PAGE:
The Effect of an Inverted Yield Curve on Your Portfolio

Last week, when the Dow fell 800 points on news of an ominous signal from the bond market, several AMDG Financial clients reached out to us for guidance. “Should I change strategies?” some asked. Others wondered if they should get out of the market altogether. Our clients weren’t alone: The CBOE volatility index, or VIX, often called the “fear index” because it measures 30-day forward-looking volatility, jumped nearly 27% last Wednesday. News reports everywhere predicted enough doom and gloom to send many investors running for the exits!

What Started the Panic: An Inverted Yield Curve

You may have heard something about a “yield curve” in the news, but may not know much about it. Here’s the scoop: The yield curve has to do with the performance of government bonds. The curve provides a snapshot of how yields compare across bonds of similar credit quality, but with different maturity rates (think three months, one year, five years, 10 years, etc.) at a specific moment. Much of the time, the curve slopes upward, with long-term bonds offering higher returns than their shorter counterparts. Last week, however, the opposite happened: the 10-year Treasury bond yield fell below the yield of the two-year Treasury bond. This is called an “inverted” yield curve.

What’s so spooky about an inverted yield curve? According to research by several authors, including Nobel-prize winner Eugene Fama and Kenneth French, an inverted yield curve tends to be a harbinger of a future recession. In fact, a recent paper by the Federal Reserve Bank of San Francisco found that every recession between January 1955 and February 2019 was preceded by an inverted yield curve, and that the delay between the inverted yield curve and the beginning of a recession occurred within a two-year period, as soon as six months after, and as late as 24 months after. It’s natural to wonder, then, given the pattern, how to prepare for bad times ahead. Does an inverted yield curve mean low stock returns?

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What the Evidence Tells Us

Last month, Fama and French, who are also consultants to, board members of, and shareholders in Dimensional Fund Advisors (DFA), released their first draft of a paper on inverted yield curves and expected stock returns. In it, they tested whether the fear of low stock returns after an inverted yield curve is valid. Their conclusion? There is no evidence to show that inverted yield curves predict stocks will underperform T-bills for forecast periods of one, two, three, and five years.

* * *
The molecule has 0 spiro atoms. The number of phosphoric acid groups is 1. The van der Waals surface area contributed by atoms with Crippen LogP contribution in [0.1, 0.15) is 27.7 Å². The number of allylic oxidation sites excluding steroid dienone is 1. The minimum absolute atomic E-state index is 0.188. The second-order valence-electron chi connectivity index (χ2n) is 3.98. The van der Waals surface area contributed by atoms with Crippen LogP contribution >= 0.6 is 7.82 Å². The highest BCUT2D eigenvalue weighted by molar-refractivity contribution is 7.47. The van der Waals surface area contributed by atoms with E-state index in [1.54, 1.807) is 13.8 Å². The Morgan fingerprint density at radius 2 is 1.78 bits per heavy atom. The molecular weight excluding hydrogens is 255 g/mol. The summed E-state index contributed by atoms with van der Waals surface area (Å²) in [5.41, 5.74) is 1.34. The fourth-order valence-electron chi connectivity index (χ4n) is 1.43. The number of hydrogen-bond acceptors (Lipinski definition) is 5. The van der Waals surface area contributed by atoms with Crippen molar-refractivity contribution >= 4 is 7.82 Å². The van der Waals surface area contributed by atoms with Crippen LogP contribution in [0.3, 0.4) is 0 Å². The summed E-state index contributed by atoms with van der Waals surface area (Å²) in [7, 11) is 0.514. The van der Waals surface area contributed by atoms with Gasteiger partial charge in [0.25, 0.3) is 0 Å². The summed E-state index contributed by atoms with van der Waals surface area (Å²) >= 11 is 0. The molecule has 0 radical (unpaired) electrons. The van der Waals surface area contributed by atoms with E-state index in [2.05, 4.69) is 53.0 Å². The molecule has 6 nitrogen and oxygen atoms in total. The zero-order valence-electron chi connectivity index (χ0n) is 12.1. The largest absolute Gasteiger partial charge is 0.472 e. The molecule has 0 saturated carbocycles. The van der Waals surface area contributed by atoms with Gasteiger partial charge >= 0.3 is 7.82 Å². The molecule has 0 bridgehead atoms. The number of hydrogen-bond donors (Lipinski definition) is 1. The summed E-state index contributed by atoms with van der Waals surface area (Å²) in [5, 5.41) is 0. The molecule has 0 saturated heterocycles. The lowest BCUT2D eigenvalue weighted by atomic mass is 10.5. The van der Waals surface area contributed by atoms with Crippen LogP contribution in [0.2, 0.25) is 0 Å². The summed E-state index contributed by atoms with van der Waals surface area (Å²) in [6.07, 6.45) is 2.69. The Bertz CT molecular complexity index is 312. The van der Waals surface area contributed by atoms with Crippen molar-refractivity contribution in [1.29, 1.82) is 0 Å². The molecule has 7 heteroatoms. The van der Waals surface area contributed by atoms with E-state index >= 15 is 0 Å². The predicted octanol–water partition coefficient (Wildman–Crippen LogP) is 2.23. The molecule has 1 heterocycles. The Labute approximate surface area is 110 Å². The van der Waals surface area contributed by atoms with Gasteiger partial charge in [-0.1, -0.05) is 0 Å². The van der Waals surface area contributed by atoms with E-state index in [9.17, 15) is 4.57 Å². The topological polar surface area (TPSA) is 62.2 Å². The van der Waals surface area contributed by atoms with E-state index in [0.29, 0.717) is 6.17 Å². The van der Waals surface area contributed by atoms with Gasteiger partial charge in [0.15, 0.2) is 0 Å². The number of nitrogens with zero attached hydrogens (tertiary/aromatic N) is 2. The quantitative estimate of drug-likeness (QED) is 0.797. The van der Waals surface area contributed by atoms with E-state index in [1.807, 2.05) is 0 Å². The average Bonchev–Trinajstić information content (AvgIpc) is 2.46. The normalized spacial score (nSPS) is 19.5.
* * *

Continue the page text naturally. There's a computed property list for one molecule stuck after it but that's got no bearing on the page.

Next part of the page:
A 2018 paper by DFA makes an additional important point. The article explores what happened when an inverted yield curve occurred just prior to the 2008 financial crisis. According to the paper’s authors, the U.S. yield curve inverted in February 2006. In the following 12 months, the S&P 500 posted a positive return. The yield curve also became positive again in June of 2007, four months before the major downturn that occurred in October 2007 and lasted through February of 2009. DFA makes the point that if an investor had decided to get out of the market after the yield curve inversion, he or she could have missed out on the stock market gains that occurred during the lengthy period before the financial crisis. (The article also points out that if the same investor bought more stock when the yield curve turned positive, he or she would also have been exposed to the market weakness that occurred later.)

What to Do

As the yield curve inverted last week and people began to worry about a future recession, not everyone is convinced that history will repeat itself. Former Federal Reserve Chair Janet Yellen told Fox Business Network that “there are a number of factors other than market expectations about the future path of interest rates that are pushing down long-term yields.” Indeed, the trade war with China and a tight U.S. monetary policy could affect the market too; however, the U.S. economy remains strong, strengthened by robust employment numbers and wage growth, record corporate profits, and favorable consumer activity.

Could a recession happen? Sure – but when? And how would an investor be able to predict when to safely get out of the market and back in again without losing returns?

When we work with our clients to create long-term investment strategies to achieve their goals, we know the markets will certainly encounter various ups and downs along the way. We also know that by focusing on the evidence and not on our emotions, we’re more likely to help our clients realize a successful investing experience. If you have questions about market news and its effect on your portfolio, we’d be glad to answer them anytime. But for now, my best advice is to focus on your goals instead of on news headlines. As the saying goes, this too shall pass. 

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